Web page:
As kids learn to count and create groups of items we can begin exploring number sense concepts like comparing and more and less. A deep understanding of these concepts is an important focal point of early childhood math instruction. In the past we’ve shared some of our favorite hands-on games to practice one more and one less during center time. Here I’m outlining quick prep one more one less number sense activities that you can use to introduce the concept of one more and one less with concrete materials. Personally I like to use these activities in a small group or one on one session.

## One More One Less Number Sense Activities

This short video shows the three main activities shared in this post so you can see them done in action.

### One More One Less Activity 1: Pom Pom Sets

For this activity you’ll need:

- Number cube-I like to start with a basic 6-sided die for these activities. Then as kids get more comfortable working with those numbers I’ll expand to a polyhedral dice options.
- Pom poms (I keep an assorted bin of poms poms as part of our DIY math manipulatives set)
- Sorting area-Here we are using wooden rings from our Spielgaben set. Small plates or trays would work well too.

To do this activity we:

- Roll the number cube.
- Create a set of pom poms with that number in the sorting circle to the right of the cube and then
*add one more.*Starting with the set that is the same as was rolled and then adding in the extra pom pom helps kids visually and tactically experience the adding of one more. - Create a set of pom poms with the number rolled in the circle to the left of the cube and then
*remove one pom pom to show one less*. Here again starting with the number rolled and physically removing one pom pom helps kids understand what is taking place when we are identifying one less than another number…as opposed to just memorizing the information without awareness of what is really taking place. - Count how many are in each set now.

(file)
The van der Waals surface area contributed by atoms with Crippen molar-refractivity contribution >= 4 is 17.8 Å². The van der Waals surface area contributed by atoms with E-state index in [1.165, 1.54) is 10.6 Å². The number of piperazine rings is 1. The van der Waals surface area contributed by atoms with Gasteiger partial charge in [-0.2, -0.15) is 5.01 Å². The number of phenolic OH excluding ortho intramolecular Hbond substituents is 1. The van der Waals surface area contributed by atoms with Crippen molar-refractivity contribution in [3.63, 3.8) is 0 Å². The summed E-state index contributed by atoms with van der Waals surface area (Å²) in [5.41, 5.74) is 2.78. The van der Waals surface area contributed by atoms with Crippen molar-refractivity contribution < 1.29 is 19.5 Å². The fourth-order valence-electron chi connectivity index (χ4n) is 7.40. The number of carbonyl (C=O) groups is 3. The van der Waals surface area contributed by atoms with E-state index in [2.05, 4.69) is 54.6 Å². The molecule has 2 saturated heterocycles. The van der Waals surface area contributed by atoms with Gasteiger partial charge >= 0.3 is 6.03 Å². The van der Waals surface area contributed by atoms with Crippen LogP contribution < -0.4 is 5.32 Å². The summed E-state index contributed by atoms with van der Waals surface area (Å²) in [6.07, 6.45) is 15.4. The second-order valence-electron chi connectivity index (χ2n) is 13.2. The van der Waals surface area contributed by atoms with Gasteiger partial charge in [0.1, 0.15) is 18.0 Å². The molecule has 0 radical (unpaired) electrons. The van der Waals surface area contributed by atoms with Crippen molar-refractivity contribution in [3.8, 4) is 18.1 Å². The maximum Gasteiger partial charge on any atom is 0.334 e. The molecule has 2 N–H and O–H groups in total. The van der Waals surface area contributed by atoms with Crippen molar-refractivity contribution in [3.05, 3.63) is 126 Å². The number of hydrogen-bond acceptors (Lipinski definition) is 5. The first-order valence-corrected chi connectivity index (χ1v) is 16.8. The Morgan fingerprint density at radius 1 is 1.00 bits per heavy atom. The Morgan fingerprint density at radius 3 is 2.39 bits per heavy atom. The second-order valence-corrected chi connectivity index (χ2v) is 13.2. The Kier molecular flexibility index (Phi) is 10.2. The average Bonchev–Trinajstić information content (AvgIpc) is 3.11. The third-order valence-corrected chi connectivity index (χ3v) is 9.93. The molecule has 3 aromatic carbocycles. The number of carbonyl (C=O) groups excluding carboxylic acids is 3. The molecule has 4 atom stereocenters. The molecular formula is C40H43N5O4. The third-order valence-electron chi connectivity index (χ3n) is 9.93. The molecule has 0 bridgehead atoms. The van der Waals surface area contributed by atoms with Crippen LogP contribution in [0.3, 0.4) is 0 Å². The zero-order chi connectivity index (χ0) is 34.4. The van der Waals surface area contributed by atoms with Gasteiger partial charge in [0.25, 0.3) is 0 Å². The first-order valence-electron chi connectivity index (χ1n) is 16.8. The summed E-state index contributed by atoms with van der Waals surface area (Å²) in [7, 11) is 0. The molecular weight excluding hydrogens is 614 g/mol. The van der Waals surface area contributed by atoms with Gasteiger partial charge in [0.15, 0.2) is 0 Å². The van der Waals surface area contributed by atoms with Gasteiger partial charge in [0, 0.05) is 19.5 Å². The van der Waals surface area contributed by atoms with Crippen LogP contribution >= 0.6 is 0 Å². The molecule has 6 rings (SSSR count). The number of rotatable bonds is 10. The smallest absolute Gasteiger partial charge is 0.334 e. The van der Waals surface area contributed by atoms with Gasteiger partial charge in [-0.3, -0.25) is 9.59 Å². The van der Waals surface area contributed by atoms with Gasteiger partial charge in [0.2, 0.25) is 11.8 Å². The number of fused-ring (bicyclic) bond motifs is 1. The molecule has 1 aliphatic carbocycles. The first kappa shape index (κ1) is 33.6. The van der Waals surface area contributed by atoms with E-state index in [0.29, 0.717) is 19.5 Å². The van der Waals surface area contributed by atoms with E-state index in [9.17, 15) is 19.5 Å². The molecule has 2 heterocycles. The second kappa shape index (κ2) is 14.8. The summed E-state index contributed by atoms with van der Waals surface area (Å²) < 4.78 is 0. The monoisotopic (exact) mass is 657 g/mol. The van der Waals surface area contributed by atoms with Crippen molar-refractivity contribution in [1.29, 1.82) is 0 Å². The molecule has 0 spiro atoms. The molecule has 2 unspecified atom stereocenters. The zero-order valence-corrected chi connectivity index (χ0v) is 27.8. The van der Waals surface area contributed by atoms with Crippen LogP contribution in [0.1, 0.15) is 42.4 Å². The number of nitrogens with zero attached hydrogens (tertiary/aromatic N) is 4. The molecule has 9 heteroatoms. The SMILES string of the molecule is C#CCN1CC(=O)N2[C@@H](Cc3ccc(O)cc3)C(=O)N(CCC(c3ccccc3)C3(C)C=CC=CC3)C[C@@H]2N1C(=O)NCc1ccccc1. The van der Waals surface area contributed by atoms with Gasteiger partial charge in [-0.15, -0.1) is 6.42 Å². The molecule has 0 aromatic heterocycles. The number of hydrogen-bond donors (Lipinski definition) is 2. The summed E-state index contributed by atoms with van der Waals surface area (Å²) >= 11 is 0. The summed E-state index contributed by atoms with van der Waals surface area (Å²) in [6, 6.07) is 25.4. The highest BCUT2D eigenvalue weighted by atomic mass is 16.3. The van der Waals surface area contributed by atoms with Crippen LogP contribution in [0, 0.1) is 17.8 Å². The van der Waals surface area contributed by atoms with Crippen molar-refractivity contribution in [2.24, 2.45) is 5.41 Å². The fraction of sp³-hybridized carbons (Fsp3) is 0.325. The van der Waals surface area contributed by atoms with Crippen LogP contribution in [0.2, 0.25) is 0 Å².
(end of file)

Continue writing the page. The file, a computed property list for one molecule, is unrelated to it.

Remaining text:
- We wrap up by using our math vocabulary to describe what is happening (see the end of this post for more details about this step).

### One More One Less Activity 2: Natural Materials and Play Dough

For this activity you’ll need:

- Play Dough
- Natural Materials-We’re using acorns and mini pine cones. Head outdoors to collect anything in your local area that will work.
- Number Stamps-We are using the ones from this play dough set,

To do this activity we:

- Choose a number stamp from the set and stamp it into the center of the dough. (This is a great opportunity to differentiate for kids while keeping the activity the same. Simply give different numbers to different kids.)
- Create a set of natural materials to the right of the stamped number and then
*add one more.* - Create a set of set of natural materials to the left of the stamped number and then
*remove one item to show one less*. - Count how many are in each set now.
- Describe what was done and our results using math vocabulary.

Note that adding in the play dough to this activity also incorporates some fine motor practice and sensory play. Not only does this make it a bit more fun for kids. It’s a helpful way to integrate a variety of early childhood focal points.